The Fund forecasts that the Portuguese economy will grow 1.9% this year, two tenths more than anticipated in June.
Despite the cut in forecasts for the world economy and the Eurozone, the International Monetary Fund (IMF) has revised its projections for Portugal upwards, now forecasting that the economy will grow 1.9% this year, two-tenths more than anticipated in July.
Against a generalized slowdown in the world economy, the IMF revised upwards its forecasts for the Portuguese economy, following the statistical review carried out by INE in September, which significantly increased GDP figures in 2017 and 2018, with implications for 2019 and 2020.
In its new forecasts, the IMF revises from 1.7% to 1.9% the growth it expects for the Portuguese economy in 2019, aligning its forecast with that made by Mario Centeno in April in the Stability Program and with that of the Public Finance Council, held last week.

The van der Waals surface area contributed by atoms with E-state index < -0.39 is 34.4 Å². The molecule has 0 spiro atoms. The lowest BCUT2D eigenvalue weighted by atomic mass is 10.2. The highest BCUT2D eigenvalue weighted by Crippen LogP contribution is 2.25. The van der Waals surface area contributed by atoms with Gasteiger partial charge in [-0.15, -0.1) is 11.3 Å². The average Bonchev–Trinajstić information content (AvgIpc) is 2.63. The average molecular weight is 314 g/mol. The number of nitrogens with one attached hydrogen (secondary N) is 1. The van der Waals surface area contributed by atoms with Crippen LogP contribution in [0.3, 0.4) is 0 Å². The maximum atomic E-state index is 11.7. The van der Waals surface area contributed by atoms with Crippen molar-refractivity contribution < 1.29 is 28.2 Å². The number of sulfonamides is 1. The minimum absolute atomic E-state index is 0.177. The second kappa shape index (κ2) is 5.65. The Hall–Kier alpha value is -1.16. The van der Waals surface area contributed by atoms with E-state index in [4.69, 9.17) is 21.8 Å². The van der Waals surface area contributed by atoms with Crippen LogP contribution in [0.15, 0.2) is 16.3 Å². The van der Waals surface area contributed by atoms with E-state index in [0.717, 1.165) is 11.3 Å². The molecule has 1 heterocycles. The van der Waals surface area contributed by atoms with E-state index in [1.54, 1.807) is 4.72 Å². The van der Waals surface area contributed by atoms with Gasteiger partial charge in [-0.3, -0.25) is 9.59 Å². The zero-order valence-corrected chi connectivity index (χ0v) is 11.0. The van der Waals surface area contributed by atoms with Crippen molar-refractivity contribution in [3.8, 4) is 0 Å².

The Bank of Portugal also updated its forecasts last week to take into account the new data from INE, and now points to a growth of 2% this year.
The upward revision extended into next year, but did not change the trend. The Portuguese economy will continue to slow down and, except for major changes, this slowdown will continue during the next legislature.
According to the IMF, the Portuguese economy will grow only 1.6% in 2020 (one tenth more than expected in July), and the trend will be to slow down until 2024, when it estimates that the economy will grow 1.5%.
The scenario is still a little more encouraging when comparing the expected result for the Portuguese economy with the Eurozone average, since throughout this period the IMF sees a higher growth of the Portuguese economy.